- It seems to be too early for April Fool’s day, and yet the arXiv has Dark Matter as a Trigger for Periodic Comet Impacts by Lisa Randall and Matt Reece, a preprint described as “Accepted by Physical Review Letters, 4 figures, no dinosaurs.” The Register has a story: Dark matter killed the dinosaurs, boffins suggest.
Also recently at the arXiv in a similar “too early for April 1” category is Crossing Stocks and the Positive Grassmannian I: The Geometry behind Stock Market, which deals with the “stockmarkethedron”, also known as the Geometrical Jewel at the Heart of Finance.
- The president’s FY2015 budget request is out, with news for HEP not so good: a 6.6% cut proposed in DOE HEP funding. No details about the NSF budget, but the proposal is basically for flat funding (an overall cut of .03% in the research budget). The NSF is proposing one big increase, 13.5% for management. This is just an initial proposal from the administration, with the possibility of something different ultimately emerging from Congress.
- The particle physics documentary Particle Fever opens here in New York at Film Forum tonight, with appearances tonight and this weekend by the director and “physicists from the film”. There’s a review in today’s New York Times.
I saw the film last fall at the New York Film festival and wrote about it here, with the summary:
most of it I thought was fantastically good and I really hope it finds distribution and gets widely seen. On the other hand, some of it I thought was a really bad idea.
The film is a very inspiring inside look at the LHC experimental search for and discovery of the Higgs. My misgivings were about the theoretical framing of the story, which was the Arkani-Hamed point of view that this is all about two alternatives: SUSY or the multiverse. The NYT review shows that these misgivings were quite justified, with the reviewer’s summary of what they learned about the significance of the Higgs from the film:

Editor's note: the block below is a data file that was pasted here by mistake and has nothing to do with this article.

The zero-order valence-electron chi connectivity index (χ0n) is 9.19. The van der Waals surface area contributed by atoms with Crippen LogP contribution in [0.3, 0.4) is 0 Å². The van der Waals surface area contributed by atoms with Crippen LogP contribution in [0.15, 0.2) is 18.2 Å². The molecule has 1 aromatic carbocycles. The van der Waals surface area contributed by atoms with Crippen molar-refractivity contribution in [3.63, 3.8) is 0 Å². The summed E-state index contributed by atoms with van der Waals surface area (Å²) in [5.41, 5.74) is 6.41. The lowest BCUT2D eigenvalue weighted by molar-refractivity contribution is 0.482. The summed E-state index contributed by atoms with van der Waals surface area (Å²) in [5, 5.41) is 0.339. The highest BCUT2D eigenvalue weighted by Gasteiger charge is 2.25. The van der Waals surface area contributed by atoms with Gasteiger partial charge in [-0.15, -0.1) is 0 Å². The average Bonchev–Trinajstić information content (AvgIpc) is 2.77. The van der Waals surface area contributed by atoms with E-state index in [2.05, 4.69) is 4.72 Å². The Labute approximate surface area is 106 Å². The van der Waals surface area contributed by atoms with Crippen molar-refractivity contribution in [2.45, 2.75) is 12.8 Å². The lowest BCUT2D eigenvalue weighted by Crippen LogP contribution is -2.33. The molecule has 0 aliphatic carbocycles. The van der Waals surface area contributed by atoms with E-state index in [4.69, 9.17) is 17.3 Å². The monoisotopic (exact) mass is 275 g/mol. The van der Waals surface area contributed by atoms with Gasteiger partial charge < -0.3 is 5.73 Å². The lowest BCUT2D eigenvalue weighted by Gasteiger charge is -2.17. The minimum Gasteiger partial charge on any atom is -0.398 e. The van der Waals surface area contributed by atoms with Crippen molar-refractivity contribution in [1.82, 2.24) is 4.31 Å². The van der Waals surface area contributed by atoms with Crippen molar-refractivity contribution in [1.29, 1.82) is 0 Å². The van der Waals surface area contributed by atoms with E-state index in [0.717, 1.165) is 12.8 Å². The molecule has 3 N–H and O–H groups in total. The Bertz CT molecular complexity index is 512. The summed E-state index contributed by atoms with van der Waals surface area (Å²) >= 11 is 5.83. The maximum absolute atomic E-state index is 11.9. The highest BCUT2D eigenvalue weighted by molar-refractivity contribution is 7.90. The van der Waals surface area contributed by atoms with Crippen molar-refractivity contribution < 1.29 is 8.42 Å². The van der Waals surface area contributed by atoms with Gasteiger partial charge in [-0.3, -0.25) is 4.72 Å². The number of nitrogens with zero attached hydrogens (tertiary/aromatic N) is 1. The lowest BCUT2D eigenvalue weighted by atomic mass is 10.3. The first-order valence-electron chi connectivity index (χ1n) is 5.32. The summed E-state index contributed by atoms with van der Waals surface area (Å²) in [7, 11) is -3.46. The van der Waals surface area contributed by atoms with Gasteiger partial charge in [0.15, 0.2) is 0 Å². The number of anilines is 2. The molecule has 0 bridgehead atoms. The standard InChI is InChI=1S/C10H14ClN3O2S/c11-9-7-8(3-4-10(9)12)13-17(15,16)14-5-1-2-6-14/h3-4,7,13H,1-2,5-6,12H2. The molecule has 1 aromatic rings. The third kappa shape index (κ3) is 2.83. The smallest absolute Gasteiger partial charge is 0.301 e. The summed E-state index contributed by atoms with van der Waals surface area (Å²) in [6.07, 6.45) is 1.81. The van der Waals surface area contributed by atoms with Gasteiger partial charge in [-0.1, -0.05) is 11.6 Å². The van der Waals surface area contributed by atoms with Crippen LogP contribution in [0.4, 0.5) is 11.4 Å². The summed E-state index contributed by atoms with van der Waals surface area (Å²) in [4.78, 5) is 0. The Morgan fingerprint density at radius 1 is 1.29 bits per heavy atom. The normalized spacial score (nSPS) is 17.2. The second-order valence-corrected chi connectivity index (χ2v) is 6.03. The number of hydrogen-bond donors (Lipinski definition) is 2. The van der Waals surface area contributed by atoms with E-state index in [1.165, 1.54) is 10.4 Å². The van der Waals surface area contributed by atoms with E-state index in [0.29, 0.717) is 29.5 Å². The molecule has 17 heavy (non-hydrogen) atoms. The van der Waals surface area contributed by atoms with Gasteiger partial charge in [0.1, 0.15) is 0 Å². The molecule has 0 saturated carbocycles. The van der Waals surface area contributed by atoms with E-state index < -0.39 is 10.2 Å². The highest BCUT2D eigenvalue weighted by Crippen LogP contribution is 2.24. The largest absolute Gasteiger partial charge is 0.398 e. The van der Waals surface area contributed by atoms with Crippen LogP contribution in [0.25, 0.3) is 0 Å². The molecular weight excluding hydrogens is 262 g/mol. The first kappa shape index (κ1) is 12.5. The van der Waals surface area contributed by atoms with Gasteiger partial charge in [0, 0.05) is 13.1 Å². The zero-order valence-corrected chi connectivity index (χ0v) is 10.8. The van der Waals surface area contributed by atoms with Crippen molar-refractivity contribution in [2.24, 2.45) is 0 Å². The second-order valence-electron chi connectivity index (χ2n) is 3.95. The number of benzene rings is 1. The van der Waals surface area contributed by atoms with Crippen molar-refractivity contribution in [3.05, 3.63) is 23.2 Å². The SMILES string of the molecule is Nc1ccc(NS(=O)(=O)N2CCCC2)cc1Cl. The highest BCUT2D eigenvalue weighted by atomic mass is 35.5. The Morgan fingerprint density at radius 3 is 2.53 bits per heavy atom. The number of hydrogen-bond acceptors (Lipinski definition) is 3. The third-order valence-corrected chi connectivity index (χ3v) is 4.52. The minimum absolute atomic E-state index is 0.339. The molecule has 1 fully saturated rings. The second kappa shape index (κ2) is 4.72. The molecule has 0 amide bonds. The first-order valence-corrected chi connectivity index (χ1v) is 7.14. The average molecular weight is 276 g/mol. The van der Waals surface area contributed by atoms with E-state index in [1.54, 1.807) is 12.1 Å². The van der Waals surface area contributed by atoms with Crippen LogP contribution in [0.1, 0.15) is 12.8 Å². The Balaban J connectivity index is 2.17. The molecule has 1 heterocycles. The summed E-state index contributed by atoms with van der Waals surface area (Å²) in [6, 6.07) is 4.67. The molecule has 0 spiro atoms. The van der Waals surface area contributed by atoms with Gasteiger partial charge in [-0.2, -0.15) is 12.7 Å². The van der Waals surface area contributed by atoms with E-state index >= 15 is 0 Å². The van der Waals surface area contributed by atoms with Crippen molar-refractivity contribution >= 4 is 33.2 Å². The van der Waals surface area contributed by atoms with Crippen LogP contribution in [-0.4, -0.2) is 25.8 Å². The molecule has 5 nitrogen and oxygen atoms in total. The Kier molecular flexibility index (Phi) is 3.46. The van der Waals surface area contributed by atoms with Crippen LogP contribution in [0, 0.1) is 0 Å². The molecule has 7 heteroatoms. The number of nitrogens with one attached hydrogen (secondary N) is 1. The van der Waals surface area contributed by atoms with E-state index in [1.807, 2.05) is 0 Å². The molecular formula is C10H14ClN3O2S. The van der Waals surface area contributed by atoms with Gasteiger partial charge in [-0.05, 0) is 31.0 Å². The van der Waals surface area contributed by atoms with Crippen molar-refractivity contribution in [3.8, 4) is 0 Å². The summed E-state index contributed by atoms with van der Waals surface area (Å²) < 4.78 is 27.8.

While the discovery of the Higgs may not have immediate consequences for the way we live, or applications in the world of technology and industry, its implications, according to “Particle Fever,” could hardly be more profound. Through most of the film, the scientists are awaiting a specific bit of data, a single number that will either vindicate a theory of the universe known as supersymmetry or suggest the possibility of multiple universes.
The differences between these two outcomes seem very stark. In the first case, more particles are likely to be found, contributing to a detailed and orderly picture of the nature of things. In the second, the Standard Model will be thrown into chaos, and the stability of the universe itself may be called into question. It won’t be the end of the world, but for some theorists, it will feel that way.
Mr. Kaplan is hoping for supersymmetry. His friend and sometime table tennis partner, Nima Arkani-Hamed of the Institute for Advanced Study in Princeton, is in the multiverse camp.
Physicists often get outraged when they feel journalists badly misrepresent science to the public. Will they get equally outraged when it is physicists doing the misrepresenting?